A gun sales associate shows semi-automatic pistolsin Las Vegas, Nev.
The California State Teachers’ Retirement System, or CalSTRS, the second largest public pension fund in the U.S., announced it plans to get rid of the stock it owns in companies that make firearms.
“After deep analysis, great study, we believe the right approach was to begin to unwind these positions immediately,” says Harry Keiley, a teacher who heads the fund’s investment committee.
The CalSTRS portfolio is worth more than $150 billion, and Keiley estimates stock in firearms manufacturers amounts to $11 or $12 million.
CalSTRS moved quickly. It hasn’t been a month since the shooting at Sandy Hook Elementary School. But David Webber, who teaches at Boston University Law School, says divestment can take a long time.
“Certain funds I know that divested from tobacco, it took them years.”
Fund managers have a duty to protect their members’ investments. They have to keep that in mind whenever they buy – and sell. But they’re often asked to consider something else: the social good.
There have been campaigns to divest from fossil fuels, from Israel, from companies that made nuclear weapons, and according to David Meyer, a political science professor at the University of California, Irvine, the results have been mixed.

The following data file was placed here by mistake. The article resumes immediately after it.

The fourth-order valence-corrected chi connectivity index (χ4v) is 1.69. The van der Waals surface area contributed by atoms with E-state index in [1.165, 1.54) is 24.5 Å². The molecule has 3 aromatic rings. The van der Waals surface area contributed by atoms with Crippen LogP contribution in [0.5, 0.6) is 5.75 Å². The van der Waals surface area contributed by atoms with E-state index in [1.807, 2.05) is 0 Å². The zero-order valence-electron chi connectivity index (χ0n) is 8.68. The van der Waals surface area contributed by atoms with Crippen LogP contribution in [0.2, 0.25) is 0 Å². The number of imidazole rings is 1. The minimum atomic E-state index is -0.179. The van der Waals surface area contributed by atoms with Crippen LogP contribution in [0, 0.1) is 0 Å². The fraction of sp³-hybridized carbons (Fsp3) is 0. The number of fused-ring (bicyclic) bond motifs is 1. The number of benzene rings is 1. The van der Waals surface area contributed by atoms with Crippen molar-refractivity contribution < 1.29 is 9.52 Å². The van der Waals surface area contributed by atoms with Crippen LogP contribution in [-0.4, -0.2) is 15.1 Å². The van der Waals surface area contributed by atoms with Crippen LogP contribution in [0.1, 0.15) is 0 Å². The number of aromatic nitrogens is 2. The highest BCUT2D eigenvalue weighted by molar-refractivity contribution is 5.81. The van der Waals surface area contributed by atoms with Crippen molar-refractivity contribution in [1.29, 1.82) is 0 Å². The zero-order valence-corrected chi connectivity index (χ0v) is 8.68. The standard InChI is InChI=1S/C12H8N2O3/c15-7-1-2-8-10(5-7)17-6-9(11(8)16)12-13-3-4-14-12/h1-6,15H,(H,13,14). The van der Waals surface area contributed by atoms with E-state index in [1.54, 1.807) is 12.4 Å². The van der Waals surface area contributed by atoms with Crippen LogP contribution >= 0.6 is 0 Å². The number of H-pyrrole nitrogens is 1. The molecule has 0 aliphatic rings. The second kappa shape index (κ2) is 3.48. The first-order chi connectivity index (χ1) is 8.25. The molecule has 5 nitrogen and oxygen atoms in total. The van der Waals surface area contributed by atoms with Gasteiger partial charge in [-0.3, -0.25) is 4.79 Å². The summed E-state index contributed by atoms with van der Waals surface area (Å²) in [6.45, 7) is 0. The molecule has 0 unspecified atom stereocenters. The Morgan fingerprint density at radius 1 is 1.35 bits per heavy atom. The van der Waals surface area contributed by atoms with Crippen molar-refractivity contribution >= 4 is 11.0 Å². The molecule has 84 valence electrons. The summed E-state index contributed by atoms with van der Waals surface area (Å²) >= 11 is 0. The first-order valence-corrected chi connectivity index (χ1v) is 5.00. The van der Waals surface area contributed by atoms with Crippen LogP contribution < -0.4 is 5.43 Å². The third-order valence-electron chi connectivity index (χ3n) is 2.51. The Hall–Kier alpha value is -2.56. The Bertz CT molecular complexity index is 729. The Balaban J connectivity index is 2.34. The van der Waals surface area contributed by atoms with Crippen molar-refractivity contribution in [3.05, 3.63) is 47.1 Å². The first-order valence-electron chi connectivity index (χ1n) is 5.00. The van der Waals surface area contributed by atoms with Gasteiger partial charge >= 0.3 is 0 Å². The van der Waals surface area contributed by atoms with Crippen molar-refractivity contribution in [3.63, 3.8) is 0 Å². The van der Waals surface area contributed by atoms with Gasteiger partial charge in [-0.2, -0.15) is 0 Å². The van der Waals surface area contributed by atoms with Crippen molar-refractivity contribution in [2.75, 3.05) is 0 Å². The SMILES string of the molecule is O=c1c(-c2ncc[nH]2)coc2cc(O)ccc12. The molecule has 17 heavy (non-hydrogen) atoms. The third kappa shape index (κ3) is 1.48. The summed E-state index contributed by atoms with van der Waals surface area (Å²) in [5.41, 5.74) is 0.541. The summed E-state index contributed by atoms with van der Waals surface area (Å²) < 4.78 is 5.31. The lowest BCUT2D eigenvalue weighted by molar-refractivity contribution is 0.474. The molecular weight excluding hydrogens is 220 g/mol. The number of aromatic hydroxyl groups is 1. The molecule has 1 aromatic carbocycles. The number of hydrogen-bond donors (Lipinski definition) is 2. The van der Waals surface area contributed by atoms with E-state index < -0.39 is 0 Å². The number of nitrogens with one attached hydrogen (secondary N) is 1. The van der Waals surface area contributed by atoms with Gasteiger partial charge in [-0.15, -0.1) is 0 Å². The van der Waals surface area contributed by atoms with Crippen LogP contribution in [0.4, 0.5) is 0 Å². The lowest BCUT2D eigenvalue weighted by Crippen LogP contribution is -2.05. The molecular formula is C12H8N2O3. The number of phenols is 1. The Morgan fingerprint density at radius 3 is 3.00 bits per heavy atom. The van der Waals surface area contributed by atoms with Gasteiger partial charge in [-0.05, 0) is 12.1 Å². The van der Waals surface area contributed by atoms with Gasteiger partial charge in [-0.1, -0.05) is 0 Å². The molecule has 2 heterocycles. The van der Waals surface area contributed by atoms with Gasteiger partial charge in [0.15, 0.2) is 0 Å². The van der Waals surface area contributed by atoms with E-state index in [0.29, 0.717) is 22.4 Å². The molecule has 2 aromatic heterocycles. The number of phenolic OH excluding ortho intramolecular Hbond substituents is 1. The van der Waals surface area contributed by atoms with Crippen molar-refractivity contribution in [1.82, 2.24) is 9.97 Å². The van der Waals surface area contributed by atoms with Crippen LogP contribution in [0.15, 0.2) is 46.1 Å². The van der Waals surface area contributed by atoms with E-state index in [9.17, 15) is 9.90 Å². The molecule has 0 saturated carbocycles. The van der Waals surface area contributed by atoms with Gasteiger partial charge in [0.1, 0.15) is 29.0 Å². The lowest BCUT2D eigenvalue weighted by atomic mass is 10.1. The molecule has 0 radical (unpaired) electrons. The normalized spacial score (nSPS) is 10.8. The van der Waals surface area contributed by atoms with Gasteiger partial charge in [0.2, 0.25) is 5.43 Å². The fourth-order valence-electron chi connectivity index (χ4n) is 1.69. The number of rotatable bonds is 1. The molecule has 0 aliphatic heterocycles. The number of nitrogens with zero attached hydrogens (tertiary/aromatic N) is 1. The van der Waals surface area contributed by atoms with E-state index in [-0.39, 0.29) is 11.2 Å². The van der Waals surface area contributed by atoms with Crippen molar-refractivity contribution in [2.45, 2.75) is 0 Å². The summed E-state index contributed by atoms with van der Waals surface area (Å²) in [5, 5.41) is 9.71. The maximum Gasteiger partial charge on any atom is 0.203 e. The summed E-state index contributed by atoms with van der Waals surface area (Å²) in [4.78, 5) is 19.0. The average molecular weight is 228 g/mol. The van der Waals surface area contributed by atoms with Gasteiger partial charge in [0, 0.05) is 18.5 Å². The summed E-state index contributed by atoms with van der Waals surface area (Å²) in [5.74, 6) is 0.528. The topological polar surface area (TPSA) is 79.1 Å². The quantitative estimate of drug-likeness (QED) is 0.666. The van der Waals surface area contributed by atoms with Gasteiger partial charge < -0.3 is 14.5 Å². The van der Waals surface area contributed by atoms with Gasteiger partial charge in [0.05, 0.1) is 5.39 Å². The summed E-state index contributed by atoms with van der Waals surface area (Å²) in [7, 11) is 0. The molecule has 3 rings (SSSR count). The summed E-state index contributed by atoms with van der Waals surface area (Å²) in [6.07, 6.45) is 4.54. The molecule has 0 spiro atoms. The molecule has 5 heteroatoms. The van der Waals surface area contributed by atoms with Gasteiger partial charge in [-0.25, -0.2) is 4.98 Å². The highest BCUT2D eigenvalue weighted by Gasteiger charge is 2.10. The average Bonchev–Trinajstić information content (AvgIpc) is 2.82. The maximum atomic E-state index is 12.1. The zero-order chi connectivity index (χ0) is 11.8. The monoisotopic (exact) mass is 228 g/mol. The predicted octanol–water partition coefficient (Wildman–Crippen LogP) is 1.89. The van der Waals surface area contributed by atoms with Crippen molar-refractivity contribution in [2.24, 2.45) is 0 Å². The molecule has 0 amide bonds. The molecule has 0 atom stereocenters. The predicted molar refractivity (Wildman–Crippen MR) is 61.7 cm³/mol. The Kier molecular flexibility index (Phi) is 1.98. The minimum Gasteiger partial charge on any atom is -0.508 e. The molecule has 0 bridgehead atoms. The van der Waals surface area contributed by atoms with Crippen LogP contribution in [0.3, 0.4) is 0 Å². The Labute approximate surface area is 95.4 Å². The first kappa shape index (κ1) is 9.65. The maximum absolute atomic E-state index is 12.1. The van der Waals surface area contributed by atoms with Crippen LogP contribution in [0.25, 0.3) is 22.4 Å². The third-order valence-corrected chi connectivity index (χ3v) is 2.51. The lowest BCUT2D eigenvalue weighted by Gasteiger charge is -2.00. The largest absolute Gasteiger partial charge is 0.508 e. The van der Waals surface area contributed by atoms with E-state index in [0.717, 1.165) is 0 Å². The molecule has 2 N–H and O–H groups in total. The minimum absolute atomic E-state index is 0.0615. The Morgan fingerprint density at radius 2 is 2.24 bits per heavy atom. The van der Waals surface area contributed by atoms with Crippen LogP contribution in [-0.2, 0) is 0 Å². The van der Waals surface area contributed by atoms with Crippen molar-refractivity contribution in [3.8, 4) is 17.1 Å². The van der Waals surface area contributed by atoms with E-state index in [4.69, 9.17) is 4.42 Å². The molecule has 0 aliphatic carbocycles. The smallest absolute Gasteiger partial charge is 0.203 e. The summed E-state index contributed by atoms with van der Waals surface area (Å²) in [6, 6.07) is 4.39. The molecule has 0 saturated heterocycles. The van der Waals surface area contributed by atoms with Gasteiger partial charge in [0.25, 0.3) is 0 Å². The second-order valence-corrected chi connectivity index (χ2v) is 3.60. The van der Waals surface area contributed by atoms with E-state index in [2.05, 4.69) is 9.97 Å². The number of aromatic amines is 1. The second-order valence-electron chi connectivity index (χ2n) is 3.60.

“So-called social investing started almost 100 years ago,” he says. Some investors thought it was immoral to profit from companies that made alcohol. But it’s still on the shelves.
In the 1980s, the focus was on South Africa.
“The people who are running South Africa now, the elected government, give a lot of credit to the international divestment movement,” says Teresa Ghilarducci, the Bernard L. and Irene Schwartz Chair in Economic Policy Analysis at The New School for Social Research.
She says that movement gave black South Africans a big boost when they really needed it. Advocates of more gun control hope that what CalSTRS has done will catch on, and this divestment campaign will do the same.